Twine: A Memoir review by Laura335
Age Range - Adult
Genre - Biography
Five Star Award

LitPick Review

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Age at time of review - 33
Reviewer's Location - Pittsburgh, PA, United States
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Author Dorriah Rogers shares her life story cemented in a traumatic childhood in Twine: A Memoir. Jumping around from childhood to her college years to adulthood, Rogers shares the harshest and most heartbreaking details of her life.

In the first few lines, Rogers writes of her stability of her life now yet warns of her intention to spill all of the secrets of her past that even her closest friends never knew about. Then, she proceeds to do just that, sharing stories of physical abuse by her father, emotional neglect by her mother, two failed marriages, a bout with cancer, and more.

Despite all of her hardships and setbacks, though, she is able to find comfort and stability in having pulled herself up by her riding bootstraps and raising a daughter who will never have to know the deplorable living conditions and constant fear in which she herself grew up. But in her refusal to repeat the past, she has to purge herself of its power without forgetting it altogether.

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Twine is a perfect memoir, as compelling as any celebrity’s and as well-written as one from any bestselling author. Rogers pours out her soul in intricately long, reflective sentences, which dig deep to not only paint a picture of her external memories but also what each moment felt like to her internally. She’s tragic without being melodramatic. She’s detailed without droning on. Most of all, she’s as honest about her own flaws as she is about her family’s.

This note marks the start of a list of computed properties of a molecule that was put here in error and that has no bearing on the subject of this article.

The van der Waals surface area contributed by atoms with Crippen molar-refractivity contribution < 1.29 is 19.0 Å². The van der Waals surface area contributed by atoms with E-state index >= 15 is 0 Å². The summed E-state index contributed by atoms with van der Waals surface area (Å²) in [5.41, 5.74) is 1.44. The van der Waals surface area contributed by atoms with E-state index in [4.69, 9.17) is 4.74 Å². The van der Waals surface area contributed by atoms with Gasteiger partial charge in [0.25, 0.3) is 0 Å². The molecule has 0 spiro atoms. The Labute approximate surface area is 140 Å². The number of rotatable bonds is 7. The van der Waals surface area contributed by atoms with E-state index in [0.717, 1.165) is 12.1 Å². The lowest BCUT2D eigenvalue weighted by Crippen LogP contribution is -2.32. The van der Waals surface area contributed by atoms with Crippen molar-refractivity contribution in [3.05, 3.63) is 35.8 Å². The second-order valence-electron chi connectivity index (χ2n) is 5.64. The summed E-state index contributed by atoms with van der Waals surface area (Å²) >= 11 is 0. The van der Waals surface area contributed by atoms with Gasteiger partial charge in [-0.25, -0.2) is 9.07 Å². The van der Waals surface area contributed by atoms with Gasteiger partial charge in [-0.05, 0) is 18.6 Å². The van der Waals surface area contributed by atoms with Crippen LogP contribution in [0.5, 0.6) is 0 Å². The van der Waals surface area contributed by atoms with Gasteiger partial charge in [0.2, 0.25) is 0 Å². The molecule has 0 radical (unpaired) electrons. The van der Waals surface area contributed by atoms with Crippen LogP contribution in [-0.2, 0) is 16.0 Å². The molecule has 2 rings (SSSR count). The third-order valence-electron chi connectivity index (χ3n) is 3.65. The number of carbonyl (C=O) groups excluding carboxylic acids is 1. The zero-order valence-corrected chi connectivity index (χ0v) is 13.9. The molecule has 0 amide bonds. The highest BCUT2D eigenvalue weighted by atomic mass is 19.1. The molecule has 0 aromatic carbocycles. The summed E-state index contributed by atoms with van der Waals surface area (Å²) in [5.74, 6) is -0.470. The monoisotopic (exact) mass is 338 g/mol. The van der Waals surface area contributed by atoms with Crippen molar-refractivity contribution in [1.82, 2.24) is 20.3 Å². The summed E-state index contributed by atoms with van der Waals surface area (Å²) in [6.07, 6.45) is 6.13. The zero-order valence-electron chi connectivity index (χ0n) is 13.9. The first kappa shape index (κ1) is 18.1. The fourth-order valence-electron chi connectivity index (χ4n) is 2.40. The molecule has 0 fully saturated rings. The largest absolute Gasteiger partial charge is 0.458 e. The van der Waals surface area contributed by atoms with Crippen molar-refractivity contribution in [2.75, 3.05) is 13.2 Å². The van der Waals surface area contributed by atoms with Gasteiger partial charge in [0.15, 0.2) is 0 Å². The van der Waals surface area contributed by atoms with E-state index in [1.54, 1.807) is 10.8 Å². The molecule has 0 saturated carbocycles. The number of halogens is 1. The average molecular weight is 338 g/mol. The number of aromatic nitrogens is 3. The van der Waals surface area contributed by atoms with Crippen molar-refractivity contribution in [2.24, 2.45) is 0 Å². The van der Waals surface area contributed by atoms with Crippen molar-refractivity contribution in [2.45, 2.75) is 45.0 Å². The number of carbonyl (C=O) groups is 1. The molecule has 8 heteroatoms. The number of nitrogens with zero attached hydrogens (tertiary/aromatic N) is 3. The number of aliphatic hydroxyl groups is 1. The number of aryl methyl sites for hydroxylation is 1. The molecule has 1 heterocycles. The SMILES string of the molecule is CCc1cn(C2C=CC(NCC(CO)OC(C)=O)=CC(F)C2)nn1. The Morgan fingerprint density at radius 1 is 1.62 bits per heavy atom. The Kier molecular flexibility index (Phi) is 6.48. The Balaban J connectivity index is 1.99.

Every violent encounter with Dorriah’s abusive father is heart pounding and suspenseful, always ending worse than you’d expect. He’s not a redeeming figure in any sense, nor should he be as he’s seen through his traumatized daughter’s eyes.

Likewise, Rogers’ mother’s descent into alcoholism and total submissiveness to her abusive husband ultimately destroys her, and her dying years become the nucleus of Twine, perhaps giving back some of the humanity that was taken from her in that final era of her life. And Rogers’ recognition that her younger brother bore the brunt of it was admirable in transferring the reader’s sympathy and in giving him credit where credit was due.

I recommend this book to fans of Jeannette Walls’ The Glass Castle or any reader who can handle harsh, true stories that prove the power of human endurance and make those who have experienced similar upbringings feel less alone in their own, horrific memories.

Content Rating:

Content rating - mature content

Explain your content rating: 

Talk of drug use, language, childhood rape, and severe domestic violence.

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